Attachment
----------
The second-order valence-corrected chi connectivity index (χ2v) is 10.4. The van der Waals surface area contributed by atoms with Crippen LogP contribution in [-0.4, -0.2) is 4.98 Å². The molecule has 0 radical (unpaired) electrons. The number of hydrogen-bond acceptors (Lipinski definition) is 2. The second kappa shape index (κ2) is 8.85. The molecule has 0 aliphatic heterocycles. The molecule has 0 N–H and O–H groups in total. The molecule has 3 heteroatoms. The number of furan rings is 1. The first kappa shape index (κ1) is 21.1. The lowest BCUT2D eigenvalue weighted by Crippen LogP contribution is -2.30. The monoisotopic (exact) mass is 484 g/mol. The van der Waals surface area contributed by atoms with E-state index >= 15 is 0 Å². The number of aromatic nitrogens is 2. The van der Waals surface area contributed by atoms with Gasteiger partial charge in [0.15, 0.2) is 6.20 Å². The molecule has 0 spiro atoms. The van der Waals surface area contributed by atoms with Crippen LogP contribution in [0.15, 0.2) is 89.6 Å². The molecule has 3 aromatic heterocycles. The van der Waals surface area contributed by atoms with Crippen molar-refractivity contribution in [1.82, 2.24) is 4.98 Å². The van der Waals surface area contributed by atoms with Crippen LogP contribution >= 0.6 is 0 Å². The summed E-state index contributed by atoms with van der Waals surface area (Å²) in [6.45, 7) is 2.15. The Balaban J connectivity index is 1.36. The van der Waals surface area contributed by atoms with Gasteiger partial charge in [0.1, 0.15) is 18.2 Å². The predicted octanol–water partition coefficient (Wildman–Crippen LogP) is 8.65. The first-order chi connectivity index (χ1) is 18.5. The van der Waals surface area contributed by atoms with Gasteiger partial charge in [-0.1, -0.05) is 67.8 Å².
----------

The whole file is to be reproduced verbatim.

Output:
The second-order valence-corrected chi connectivity index (χ2v) is 10.4. The van der Waals surface area contributed by atoms with Crippen LogP contribution in [-0.4, -0.2) is 4.98 Å². The molecule has 0 radical (unpaired) electrons. The number of hydrogen-bond acceptors (Lipinski definition) is 2. The second kappa shape index (κ2) is 8.85. The molecule has 0 aliphatic heterocycles. The molecule has 0 N–H and O–H groups in total. The molecule has 3 heteroatoms. The number of furan rings is 1. The first kappa shape index (κ1) is 21.1. The lowest BCUT2D eigenvalue weighted by Crippen LogP contribution is -2.30. The monoisotopic (exact) mass is 484 g/mol. The van der Waals surface area contributed by atoms with E-state index >= 15 is 0 Å². The number of aromatic nitrogens is 2. The van der Waals surface area contributed by atoms with Gasteiger partial charge in [0.15, 0.2) is 6.20 Å². The molecule has 0 spiro atoms. The van der Waals surface area contributed by atoms with Crippen LogP contribution in [0.15, 0.2) is 89.6 Å². The molecule has 3 aromatic heterocycles. The van der Waals surface area contributed by atoms with Crippen molar-refractivity contribution in [1.82, 2.24) is 4.98 Å². The van der Waals surface area contributed by atoms with Crippen LogP contribution >= 0.6 is 0 Å². The summed E-state index contributed by atoms with van der Waals surface area (Å²) in [6.45, 7) is 2.15. The Balaban J connectivity index is 1.36. The van der Waals surface area contributed by atoms with Gasteiger partial charge in [0.1, 0.15) is 18.2 Å². The predicted octanol–water partition coefficient (Wildman–Crippen LogP) is 8.65. The first-order chi connectivity index (χ1) is 18.5. The van der Waals surface area contributed by atoms with Gasteiger partial charge in [-0.1, -0.05) is 67.8 Å².